Sous Vide Cooking – A Hot Tub for Food

Our Sous Video

Joe Agostino loves giving his food a bath. Steak,  chicken, vegetables, fruit, even custard. Agostino, the chef at the Broadview Hotel in Toronto, has been dropping vacuum sealed bags of food into pots and vats of temperature-controlled waters for five years now. “It removes the human error,” explains Agostino. The cooking technique is called sous vide (under vacuum) and has been restaurants’ secret prep weapon for decades. Basically, food is vacuum sealed and then left in pots of circulating water that’s maintained at a temperature much lower than boiling for prolonged periods – hours, even days. The result? Perfectly cooked food, evenly heated all the way through. Bacteria aren’t an issue, even at the lower temperatures because the duration of the cooking kills as effectively as higher heat. The advantage? For chefs and home cooks, it means food can be perfectly prepared ahead of time, kept cold until needed then seared, glazed or heated just before serving.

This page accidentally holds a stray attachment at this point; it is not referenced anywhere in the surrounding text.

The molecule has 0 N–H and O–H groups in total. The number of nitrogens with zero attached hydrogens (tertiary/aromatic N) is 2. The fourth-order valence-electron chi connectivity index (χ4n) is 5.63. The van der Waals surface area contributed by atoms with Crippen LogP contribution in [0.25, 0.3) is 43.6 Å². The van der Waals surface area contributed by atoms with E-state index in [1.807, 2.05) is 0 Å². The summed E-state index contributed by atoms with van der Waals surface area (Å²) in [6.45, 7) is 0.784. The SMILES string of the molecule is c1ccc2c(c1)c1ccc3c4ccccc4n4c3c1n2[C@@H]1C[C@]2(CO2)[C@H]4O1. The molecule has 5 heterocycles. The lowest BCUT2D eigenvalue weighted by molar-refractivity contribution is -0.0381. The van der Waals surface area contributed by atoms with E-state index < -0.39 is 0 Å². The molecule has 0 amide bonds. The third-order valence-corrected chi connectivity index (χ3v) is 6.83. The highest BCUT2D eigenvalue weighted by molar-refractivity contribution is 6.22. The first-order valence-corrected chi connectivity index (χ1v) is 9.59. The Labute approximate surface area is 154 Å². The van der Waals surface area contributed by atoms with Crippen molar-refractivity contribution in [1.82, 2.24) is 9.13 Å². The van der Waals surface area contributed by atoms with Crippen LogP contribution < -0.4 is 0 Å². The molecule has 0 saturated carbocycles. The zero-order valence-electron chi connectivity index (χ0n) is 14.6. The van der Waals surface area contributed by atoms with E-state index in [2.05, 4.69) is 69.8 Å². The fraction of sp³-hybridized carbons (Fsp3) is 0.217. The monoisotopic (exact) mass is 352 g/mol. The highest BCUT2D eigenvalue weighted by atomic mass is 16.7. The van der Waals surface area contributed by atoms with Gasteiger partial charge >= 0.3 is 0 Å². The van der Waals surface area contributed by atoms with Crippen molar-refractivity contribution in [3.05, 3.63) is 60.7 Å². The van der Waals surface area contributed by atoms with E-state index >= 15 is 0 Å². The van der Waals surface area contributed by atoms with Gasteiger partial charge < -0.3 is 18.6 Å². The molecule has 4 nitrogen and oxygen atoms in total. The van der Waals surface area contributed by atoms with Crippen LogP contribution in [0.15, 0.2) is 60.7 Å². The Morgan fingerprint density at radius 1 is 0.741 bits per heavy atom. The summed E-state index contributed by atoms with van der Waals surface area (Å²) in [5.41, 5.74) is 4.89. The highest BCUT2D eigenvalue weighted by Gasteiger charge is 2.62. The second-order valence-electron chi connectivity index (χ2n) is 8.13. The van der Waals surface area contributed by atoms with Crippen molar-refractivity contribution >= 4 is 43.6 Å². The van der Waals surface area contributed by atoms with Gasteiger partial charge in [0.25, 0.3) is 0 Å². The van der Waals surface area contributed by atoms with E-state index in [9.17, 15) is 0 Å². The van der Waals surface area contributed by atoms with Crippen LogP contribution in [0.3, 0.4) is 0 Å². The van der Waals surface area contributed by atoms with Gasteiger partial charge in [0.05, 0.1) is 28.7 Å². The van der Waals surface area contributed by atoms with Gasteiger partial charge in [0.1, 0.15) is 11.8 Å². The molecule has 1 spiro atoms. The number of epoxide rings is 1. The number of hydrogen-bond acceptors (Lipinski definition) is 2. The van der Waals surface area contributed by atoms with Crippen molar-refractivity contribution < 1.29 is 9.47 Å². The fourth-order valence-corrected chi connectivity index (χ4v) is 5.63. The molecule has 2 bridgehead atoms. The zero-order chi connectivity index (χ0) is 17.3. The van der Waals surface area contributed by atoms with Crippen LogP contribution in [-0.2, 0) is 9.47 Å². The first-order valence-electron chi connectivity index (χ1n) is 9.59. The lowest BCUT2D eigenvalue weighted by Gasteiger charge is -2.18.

Chef Joe Agostino - Sous Vide Cooking

Thanks to inexpensive home sous vide units, the technique is making in-roads into home kitchens. Chef Agonisto shows us how it’s done in the our exclusive sous video. Want even more information. Agostino suggests Under Pressure, by Thomas Keller as an ideal primer. Want to try it yourself? Agostino suggests the Anova Circulator.


Sous Vide in Pictures

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